To Avoid Layoffs, Some Companies Turn...

To Avoid Layoffs, Some Companies Turn to Work-Sharing

There are 24 comments on the www.nytimes.com story from Jun 15, 2009, titled To Avoid Layoffs, Some Companies Turn to Work-Sharing. In it, www.nytimes.com reports that:

As companies struggle to make it from recession to recovery, many are turning to a novel but unheralded program that cuts their costs while sparing their workers’ jobs.

Join the discussion below, or Read more at www.nytimes.com.

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“"I'm A Great American!"”

Since: Sep 08

Obama Nation! USA! USA!

#1 Jun 15, 2009
It's nice to share. Didn't we learn that in kindergarten?
Duh Vinci

Las Vegas, NV

#2 Jun 15, 2009
Isn't that independant contract labor?
Duh Vinci

Las Vegas, NV

#3 Jun 15, 2009
So the companies have to do some work too?
Duh Vinci

Las Vegas, NV

#4 Jun 15, 2009
Or a Mexican pickup after the union workers are laid off..
Duh Vinci

Las Vegas, NV

#6 Jun 15, 2009
PooPoo Platter wrote:
It's nice to share. Didn't we learn that in kindergarten?
Who will share with Frankenstein? From Transylvania?
Duh Vinci

Las Vegas, NV

#7 Jun 15, 2009
PooPoo Platter wrote:
It's nice to share. Didn't we learn that in kindergarten?
Maybe Selma Bartlett will share?
Duh Vinci

Las Vegas, NV

#8 Jun 15, 2009
Is that like a gas exchange?
Lance Winslow

United States

#9 Jun 15, 2009
Yup, some work gets shared with China, some work gets shared with Mexico...

“Headlines are for commerce...”

Since: Feb 09

Sicily, Italy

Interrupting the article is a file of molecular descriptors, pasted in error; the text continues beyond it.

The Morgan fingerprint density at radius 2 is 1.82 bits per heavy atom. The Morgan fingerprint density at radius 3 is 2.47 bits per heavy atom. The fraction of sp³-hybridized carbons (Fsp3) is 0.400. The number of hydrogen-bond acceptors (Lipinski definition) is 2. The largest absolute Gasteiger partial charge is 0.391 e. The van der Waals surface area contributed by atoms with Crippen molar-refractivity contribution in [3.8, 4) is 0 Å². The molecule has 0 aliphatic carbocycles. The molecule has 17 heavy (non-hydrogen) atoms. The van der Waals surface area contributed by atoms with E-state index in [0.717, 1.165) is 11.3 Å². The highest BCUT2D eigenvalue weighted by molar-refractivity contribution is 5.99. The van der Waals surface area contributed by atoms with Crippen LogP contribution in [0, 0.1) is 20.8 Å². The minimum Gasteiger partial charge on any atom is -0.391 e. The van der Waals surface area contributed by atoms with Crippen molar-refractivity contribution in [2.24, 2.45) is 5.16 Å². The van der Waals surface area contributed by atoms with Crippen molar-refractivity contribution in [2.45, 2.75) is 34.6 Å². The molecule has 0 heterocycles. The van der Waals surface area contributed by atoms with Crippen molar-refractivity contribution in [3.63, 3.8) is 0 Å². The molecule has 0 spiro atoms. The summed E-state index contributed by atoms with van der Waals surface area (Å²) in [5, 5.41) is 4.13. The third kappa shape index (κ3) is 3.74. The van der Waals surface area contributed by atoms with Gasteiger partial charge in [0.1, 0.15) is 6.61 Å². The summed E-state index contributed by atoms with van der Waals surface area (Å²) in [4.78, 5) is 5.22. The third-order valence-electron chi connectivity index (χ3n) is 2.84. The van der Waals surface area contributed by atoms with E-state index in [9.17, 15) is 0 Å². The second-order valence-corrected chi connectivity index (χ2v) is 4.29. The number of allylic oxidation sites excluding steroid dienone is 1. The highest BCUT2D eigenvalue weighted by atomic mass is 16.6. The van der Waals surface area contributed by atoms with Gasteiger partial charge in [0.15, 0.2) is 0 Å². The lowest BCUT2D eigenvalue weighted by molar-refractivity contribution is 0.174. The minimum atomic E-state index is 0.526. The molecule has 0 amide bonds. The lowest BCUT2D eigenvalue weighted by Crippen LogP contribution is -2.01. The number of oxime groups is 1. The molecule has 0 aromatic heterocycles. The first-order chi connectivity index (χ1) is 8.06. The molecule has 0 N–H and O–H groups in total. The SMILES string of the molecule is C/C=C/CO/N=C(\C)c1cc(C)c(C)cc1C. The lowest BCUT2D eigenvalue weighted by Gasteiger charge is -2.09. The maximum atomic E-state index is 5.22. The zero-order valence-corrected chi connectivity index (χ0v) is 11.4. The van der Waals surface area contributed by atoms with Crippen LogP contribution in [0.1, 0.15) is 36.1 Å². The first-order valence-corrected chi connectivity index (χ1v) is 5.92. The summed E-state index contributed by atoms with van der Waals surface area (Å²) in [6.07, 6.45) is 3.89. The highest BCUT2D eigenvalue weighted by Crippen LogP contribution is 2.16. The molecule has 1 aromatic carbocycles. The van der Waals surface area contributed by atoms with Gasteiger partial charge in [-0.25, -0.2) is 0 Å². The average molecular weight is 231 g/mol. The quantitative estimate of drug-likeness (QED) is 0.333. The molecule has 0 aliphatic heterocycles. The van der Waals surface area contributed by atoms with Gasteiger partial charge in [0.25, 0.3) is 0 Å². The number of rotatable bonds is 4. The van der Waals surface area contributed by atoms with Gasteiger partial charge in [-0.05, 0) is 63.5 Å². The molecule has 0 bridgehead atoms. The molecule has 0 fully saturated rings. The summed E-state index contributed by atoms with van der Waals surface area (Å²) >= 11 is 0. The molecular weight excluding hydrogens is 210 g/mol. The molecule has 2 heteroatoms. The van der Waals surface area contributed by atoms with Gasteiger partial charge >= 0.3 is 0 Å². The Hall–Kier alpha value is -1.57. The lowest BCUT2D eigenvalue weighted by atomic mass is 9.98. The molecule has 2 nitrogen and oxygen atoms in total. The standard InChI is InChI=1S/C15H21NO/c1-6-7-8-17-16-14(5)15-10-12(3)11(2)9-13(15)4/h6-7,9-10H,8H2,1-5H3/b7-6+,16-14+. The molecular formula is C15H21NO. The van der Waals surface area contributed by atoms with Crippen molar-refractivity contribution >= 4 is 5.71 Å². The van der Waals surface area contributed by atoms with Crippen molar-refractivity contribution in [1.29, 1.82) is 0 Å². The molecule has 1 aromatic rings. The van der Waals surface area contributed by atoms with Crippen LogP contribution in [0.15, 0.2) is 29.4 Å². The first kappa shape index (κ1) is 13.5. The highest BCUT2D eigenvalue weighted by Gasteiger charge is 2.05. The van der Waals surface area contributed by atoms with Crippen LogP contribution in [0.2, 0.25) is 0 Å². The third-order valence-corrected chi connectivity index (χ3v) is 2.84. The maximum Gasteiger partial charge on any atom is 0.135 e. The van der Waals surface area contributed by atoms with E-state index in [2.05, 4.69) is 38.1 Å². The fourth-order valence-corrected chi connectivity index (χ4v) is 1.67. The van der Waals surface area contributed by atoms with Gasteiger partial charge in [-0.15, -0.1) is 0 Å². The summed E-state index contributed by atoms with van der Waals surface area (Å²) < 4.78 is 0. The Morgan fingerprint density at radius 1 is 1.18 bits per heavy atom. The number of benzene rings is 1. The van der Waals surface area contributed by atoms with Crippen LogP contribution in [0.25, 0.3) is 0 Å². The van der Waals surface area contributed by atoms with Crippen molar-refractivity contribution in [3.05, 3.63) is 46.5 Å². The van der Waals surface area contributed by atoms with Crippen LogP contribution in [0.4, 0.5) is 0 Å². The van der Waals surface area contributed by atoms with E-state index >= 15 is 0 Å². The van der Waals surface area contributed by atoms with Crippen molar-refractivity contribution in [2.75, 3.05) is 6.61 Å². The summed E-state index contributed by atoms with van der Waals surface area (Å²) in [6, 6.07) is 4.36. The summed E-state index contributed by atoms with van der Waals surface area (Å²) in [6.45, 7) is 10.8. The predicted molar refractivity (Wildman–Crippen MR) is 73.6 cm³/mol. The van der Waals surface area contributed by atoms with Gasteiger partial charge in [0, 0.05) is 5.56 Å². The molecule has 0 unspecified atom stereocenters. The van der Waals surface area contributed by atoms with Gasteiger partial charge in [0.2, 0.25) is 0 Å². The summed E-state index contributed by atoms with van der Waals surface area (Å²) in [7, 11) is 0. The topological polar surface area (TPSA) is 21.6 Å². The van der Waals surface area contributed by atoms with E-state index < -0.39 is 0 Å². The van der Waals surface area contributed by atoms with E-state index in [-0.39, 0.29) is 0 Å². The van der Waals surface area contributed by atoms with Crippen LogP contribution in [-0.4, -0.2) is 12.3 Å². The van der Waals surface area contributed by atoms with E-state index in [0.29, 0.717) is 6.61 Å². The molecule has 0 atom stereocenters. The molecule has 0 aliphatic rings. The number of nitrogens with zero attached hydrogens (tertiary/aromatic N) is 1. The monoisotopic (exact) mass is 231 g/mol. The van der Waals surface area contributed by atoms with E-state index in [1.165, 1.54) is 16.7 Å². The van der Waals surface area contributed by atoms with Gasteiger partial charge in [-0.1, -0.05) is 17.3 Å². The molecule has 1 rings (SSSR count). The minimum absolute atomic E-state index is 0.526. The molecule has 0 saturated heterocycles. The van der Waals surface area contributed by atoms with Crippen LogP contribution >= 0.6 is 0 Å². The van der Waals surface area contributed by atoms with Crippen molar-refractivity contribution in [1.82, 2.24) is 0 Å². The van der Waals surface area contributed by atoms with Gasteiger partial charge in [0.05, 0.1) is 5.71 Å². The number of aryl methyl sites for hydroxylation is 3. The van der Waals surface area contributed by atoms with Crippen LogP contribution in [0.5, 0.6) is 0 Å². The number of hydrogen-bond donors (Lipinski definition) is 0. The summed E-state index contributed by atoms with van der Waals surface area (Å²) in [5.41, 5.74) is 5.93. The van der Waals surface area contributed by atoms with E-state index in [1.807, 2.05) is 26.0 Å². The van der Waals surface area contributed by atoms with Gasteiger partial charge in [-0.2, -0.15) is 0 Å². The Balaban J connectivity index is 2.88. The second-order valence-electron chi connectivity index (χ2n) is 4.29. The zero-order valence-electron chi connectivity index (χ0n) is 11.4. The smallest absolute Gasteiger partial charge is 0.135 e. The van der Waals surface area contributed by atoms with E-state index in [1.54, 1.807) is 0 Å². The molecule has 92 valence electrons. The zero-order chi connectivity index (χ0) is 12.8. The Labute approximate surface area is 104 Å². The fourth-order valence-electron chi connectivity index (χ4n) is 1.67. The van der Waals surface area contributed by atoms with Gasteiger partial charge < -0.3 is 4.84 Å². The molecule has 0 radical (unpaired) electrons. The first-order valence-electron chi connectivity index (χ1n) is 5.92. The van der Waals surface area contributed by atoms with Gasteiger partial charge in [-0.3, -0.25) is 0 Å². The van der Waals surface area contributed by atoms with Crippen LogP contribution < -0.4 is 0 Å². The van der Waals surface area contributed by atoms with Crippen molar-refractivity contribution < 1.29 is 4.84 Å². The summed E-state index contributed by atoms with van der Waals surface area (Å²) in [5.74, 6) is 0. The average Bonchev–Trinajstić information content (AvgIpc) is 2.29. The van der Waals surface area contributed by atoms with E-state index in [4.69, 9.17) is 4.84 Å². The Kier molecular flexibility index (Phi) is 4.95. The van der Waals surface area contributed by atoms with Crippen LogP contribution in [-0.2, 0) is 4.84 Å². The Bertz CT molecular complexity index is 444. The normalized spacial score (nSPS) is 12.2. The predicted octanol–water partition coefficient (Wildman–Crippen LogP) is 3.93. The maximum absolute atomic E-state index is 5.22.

#10 Jun 16, 2009
no, I guess when you are a high pay IT proffesional you do the same job for 20% pay and keep 2 janitors employed with their 20% pay, again with their full janitorial work.

Do you expect that janitors will clean only 20% of restrooms or IT professionals will check 20% of computers?
Les Claypool

Denver, CO

#11 Jun 16, 2009
Sounds logical to me. I would use my spare time off to find a better job.
A Perspective

Oscoda, MI

#12 Jun 16, 2009
How about four-day weeks? Cuttin out overtime pay, for say, one year or so? No paid lunches. No uniforms for one year.

“Tell the Truth”

Since: Nov 07

Orlando, Florida

#13 Jun 16, 2009
A Perspective wrote:
How about four-day weeks? Cuttin out overtime pay, for say, one year or so? No paid lunches. No uniforms for one year.
Sometimes I wonder if the hard times companies are moaning about are real. Where I work we've gotten the "woe is me" speeches from management and how tough things are and how raises will probably not happen and how lay-offs might happen. No holidays parties this year, no unnecessary expenses.